All the university students I translated with

Talking with teachers at the TESOL conference

Finally, I want to talk about the title of this post. The song is from South Pacific. You may be wondering what on earth a musical from 1949 has to do with anything but go with me here. Thematically, the show centers a lot on racism. The new US President ran his campaign on racism and people supported it. This song examines how he and his supporters came to be. The  lyrics are printed below for you: 

You’ve got to be taught

To hate and fear,

You’ve got to be taught

From year to year,

It’s got to be drummed

In your dear little ear

You’ve got to be carefully taught.

You’ve got to be taught to be afraid

Of people whose eyes are oddly made,

And people whose skin is a diff’rent shade,

You’ve got to be carefully taught.

You’ve got to be taught before it’s too late,

Before you are six or seven or eight,

To hate all the people your relatives hate,

You’ve got to be carefully taught!

I am so proud of all the people who have decided that we are going to stand up and show our new President that we will not stand for the racism, bigotry, and small-mindedness that his campaign stood on. We are not teaching hate; we are educating one another on issues that affect our citizens such as LGBT rights, especially recognition, support, and protection for trans and non-binary people, women’s rights, and minority rights. Yesterday America demonstrated that we will not allow Trump’s rhetoric and hate to knock us down and we will fight for the next four years to protect our freedoms. All of my friends that marched taught me that the next four years will be full of hope for the future. All of the people around the world that marched in solidarity taught me that we are not standing alone. For that, I want to thank you. We are all citizens of the same world and we all fight for the same things: peace, equality, and love in all its forms.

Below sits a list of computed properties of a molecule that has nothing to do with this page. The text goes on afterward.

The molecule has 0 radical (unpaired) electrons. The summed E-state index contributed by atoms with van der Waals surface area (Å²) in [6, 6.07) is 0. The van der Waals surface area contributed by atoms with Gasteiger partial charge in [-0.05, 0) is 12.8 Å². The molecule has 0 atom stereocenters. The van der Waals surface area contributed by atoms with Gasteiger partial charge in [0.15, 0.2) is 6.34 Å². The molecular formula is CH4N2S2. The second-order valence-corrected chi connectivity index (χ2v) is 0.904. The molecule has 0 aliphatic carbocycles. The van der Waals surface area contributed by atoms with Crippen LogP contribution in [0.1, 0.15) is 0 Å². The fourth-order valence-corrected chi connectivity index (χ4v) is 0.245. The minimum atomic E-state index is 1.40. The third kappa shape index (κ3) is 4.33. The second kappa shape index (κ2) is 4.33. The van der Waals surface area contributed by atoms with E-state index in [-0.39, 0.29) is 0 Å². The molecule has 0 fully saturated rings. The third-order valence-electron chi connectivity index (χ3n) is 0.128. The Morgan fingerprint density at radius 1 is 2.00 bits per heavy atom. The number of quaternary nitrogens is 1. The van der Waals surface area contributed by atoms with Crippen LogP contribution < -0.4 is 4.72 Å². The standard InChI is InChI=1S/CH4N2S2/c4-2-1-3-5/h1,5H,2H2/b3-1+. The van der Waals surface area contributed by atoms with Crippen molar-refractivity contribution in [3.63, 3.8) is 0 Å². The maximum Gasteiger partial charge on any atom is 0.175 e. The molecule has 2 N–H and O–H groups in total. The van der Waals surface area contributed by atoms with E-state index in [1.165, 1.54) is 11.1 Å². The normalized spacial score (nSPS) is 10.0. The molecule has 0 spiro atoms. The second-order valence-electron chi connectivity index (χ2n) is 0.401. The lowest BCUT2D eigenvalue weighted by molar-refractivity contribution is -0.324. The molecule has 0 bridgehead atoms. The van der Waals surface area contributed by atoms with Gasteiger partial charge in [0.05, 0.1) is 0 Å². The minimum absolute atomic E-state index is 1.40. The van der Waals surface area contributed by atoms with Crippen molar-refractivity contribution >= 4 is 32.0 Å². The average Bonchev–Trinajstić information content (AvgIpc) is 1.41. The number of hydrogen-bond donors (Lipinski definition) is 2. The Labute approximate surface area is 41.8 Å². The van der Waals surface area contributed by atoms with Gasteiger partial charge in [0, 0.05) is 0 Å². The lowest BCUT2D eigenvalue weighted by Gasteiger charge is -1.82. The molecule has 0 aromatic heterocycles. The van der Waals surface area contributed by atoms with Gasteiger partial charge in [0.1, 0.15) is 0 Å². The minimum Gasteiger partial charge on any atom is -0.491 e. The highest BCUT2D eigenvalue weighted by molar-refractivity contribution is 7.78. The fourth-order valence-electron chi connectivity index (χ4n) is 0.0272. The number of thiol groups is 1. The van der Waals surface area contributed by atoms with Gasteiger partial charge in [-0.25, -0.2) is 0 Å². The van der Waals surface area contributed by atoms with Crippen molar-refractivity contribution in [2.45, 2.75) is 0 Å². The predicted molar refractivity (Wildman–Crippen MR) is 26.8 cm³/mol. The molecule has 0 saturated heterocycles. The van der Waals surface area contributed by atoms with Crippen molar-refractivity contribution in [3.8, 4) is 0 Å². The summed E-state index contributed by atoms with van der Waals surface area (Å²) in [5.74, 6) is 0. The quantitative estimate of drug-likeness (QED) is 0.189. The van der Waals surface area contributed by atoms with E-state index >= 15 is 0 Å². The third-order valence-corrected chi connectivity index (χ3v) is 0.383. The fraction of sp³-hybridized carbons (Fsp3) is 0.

A photo from my friend of the Women’s march in DC


Photo Friday! 

Today’s photo Friday is an appreciation of all things tipico! I’m talking polleras, sombreros pintao’s, and sometimes even machetes! ​Tipico is the traditional dance in Panama and there are so many variations on it that I don’t know how they keep track.​


We had a feria at my school and groups of students came to dance tipico and present folclórico. My students are the one in the polleras(the dresses) with the rainbow stripes. Polleras are typically worn in Panama to dance tipico and they’re generally made completely by hand!  

The girls all wear timbliques in their hair-the more the better! They also keep their hair in the traditional braids. The boys wear the sombreros and some carry machetes that they use during the dance to represent the cutting of rice and sugarcane. 
Some other schools came to participate as well! All of the dancing was so impressive! Students generally practice folclórico at the school once a week. 


The sombrero pinta’o museum in my site may be little but it’s worth a visit! There’s an artisan there every day making the sombreros so you can get a first hand look at what the process is like.  Sombreros are made by weaving around the wooden form you can see in the picture above. And, the sombreros and headbands (and all of the other amazing things they make with this natural fiber) are available for purchase if you want to take a little of Panama home with you!


Photo Friday!